Care Quality Commission
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Responding to the latest figure on incidents of healthcare associated infection in NHS trusts released today by the Health Protection Agency, Healthcare Commission Chief Executive Anna Walker said:

"MRSA infection rates appear to show a continuing decline. This is

encouraging. At last there seems to be a genuine turnaround as trusts strive to reach the 2008 target. However the figures for C.difficile are less encouraging. Although the increase is slower, it is still on the rise. This will cause concern to patients.

"We fully recognise that outbreaks of C.difficile are not easy to control. But we also know that trusts can minimise the spread of infection by following rigorously established guidance on infection control".

The Health Act 2006 requires all NHS trusts to observe the provisions of the Government’s Hygiene Code, which came into force last October. For the first time this year, trusts will have to declare whether they believe they have all the necessary measures in place to comply with the hygiene code as part of the annual assessment of NHS trusts.

The Commission has already followed up more than 40 trusts that declared non-compliance against the core standard on the control of infection in 2005/6. Each of these trusts have now been able to provide assurance that they are now meeting these core standards as well as the requirements of the Hygiene Code.

Ms Walker added:

"HPA data will feed into our surveillance and response work. This information will enable us to detect those trusts that may be at risk of not meeting the necessary standards even though they have declared compliance.

"In May, we will start a programme of risked based inspections. Trusts that are found to have breached significant requirements of the hygiene code will be issued with improvement notices to ensure that they take the appropriate remedial action.

Trusts’ compliance with standards for infection control will also be reflected in the 2006/7 annual health check - the rating of their performance, which will be published later this year."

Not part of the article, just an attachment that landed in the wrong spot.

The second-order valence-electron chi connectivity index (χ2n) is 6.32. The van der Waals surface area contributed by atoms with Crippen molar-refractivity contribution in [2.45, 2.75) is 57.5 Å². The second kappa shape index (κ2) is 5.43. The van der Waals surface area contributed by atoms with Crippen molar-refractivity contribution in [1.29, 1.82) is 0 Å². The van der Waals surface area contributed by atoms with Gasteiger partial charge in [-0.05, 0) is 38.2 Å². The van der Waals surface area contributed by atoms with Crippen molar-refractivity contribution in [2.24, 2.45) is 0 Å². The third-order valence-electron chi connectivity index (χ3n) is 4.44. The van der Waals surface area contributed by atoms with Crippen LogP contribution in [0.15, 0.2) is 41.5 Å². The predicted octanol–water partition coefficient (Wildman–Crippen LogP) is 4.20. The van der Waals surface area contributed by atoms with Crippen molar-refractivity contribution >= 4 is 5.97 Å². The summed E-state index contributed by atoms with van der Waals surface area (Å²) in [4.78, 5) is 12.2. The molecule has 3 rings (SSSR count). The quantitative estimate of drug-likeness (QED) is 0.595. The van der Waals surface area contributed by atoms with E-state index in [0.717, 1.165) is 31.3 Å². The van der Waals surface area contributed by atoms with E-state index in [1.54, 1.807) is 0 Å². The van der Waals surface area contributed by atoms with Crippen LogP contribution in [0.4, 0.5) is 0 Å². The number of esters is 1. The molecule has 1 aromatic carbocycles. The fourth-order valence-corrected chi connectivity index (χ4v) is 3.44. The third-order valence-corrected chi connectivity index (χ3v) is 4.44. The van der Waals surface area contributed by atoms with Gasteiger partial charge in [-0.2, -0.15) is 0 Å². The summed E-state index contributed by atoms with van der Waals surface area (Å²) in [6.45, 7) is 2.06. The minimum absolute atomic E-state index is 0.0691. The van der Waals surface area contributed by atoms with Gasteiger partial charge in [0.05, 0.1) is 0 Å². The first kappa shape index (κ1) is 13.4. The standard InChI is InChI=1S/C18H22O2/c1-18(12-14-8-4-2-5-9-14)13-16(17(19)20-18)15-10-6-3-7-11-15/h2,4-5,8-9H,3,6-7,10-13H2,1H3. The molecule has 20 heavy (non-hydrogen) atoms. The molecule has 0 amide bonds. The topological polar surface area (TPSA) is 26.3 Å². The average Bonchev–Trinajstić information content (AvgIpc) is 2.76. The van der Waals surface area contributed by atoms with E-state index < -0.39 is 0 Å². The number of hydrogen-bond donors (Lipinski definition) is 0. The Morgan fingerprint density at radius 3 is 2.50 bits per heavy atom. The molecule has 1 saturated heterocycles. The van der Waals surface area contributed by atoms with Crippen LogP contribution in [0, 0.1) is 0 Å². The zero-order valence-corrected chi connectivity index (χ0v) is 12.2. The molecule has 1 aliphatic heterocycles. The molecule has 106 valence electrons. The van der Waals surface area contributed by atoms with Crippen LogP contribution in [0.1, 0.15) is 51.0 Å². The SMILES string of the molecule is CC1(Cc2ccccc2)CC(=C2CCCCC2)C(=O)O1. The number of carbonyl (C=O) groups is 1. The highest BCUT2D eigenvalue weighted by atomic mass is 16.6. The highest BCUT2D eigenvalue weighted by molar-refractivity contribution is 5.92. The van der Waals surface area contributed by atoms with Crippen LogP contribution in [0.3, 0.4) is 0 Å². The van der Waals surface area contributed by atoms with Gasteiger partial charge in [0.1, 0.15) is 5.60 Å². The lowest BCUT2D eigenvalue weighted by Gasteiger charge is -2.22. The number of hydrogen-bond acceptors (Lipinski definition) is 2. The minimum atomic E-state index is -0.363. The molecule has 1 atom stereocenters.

Information on the Healthcare Commission

The Healthcare Commission is the health watchdog in England. It keeps check on health services to ensure they are meeting standards in a range of areas. The Commission also promotes improvements in the quality of healthcare and public health in England through independent, authoritative, patient centred assessments of those who provide services. Responsibility for inspection and investigation of NHS bodies and the independent sector in Wales rests with Healthcare Inspectorate Wales (HIW). The Healthcare Commission has certain statutory functions in Wales which include producing an annual report on the state of healthcare in England and Wales, national improvement reviews in England and Wales, and working with HIW to ensure that relevant cross border issues are managed effectively.

The Healthcare Commission does not cover Scotland as it has its own body,

NHS Quality Improvement Scotland. The Regulation and Quality Improvement Authority (RQIA) undertakes regular reviews of the quality of services in Northern Ireland.

For further information contact Megan 020 7448 9237 or Alero Harrison on 0207 448 9210 or, out of office hours 0777 999 0845.

Alero Harrison

Media Relations Manager

Healthcare Commission

Finsbury Tower

103-105 Bunhill Row

London EC1 8TG


Tel: 0207 448 9210

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